Do You Reply To Unsuccessful Job Applicants?

5

January 24, 2014 by Colin Kelly

I’m not talking about CVs and letters being sent in on spec.

I mean a position you’ve advertised, where you’ve invited people to apply.

And they have. They’ve gone to the trouble of presenting their information and getting it to you the way you requested.

Does your business send the unsuccessful applicants a personal reply?

You should.

‘But we’re busy’ some people say.

You still should.

Facebook is busy. But it still manages to send unsuccessful job applicants a reply, and quickly too.

PR isn’t just what you say in adverts, interviews and through social media channels.

It’s actually more about how you treat people.

Whether that’s someone coming into the shop to use the toilet, the driver that just got cut up by the aggressive employee driving your van, or the graduate that wants to work with you.

5 thoughts on “Do You Reply To Unsuccessful Job Applicants?

  1. jocknroll says:

    I stopped listening to a particular radio station after they failed to acknowledge or respond to my job application. It was an advertised post. BBC also bad for failing to provide feedback for unsuccessful applicants for their various employment schemes. How are you supposed to know where you’ve gone wrong if they won’t tell you?

  2. Colin Kelly says:

    Well said jocknroll. I was looking at the ‘PR’ damage not replying can do but of course there’s a bigger issue and that is a company’s responsibility to help develop the next generation of talent. There’s a real risk if we look at radio for example, that future generations simply won’t want to work in that medium. So it’s good to see Bauer Radio with their Scottish Media Academy and now Global Radio with their new venture. However, it’s all undone if they don’t give people the courtesy of a reply, particularly when there’s been an advertised post.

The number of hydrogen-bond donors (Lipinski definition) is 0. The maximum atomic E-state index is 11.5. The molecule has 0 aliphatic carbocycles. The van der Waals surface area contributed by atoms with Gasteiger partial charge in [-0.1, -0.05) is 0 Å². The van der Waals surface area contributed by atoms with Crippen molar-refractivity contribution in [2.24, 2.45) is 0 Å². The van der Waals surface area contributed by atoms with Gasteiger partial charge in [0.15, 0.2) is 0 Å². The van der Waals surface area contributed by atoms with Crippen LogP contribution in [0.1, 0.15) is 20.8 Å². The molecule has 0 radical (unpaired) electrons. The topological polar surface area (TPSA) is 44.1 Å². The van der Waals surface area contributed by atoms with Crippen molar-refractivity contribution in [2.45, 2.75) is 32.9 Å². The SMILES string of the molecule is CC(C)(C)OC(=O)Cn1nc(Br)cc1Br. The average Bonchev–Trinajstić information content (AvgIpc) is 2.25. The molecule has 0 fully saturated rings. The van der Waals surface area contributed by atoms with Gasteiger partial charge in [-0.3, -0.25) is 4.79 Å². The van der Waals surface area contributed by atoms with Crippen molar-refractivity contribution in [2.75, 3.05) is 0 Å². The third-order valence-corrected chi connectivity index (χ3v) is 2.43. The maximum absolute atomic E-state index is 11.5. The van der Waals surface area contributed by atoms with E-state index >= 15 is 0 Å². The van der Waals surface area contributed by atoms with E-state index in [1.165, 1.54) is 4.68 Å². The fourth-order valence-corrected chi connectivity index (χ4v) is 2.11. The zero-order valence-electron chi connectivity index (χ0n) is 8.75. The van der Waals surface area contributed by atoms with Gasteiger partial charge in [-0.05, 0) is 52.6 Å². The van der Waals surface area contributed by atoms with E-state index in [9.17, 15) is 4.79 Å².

3. jocknroll says:

    I should really write my own blog on the issues I have encountered while unemployed, particularly with regard to employment agencies. I do sometimes wonder what it is they actually do! The station concerned doesn’t come under Global, Bauer or the BBC.

  4. JamesL says:

    I always make a point of sending a ‘thank you’ to anyone that helps me out during the course of the week. Working in the PR industry can be difficult enough, never mind not having the support of the event organisers, the digital guys, fellow PR’s, chefs…anyone that helps make an event a success to be honest. Plus, there’s nothing better than being recognised for your work with a simple, ‘thanks’.

    I don’t claim to be perfect, not by a long shot, but I’ll always get back to someone, be it the pushy ad sales guy, the event space that I’m never going to use or an invite to a launch that really doesn’t interest me., A simple thanks but no thanks suffices.

    Yes, you should always get back to someone who has sent you a job application, but if someone has taken the time to invite you to something or to ask you a question doesn’t this also deserve a little common courtesy? At the end of the day we’ve all got a role to play in brand image.

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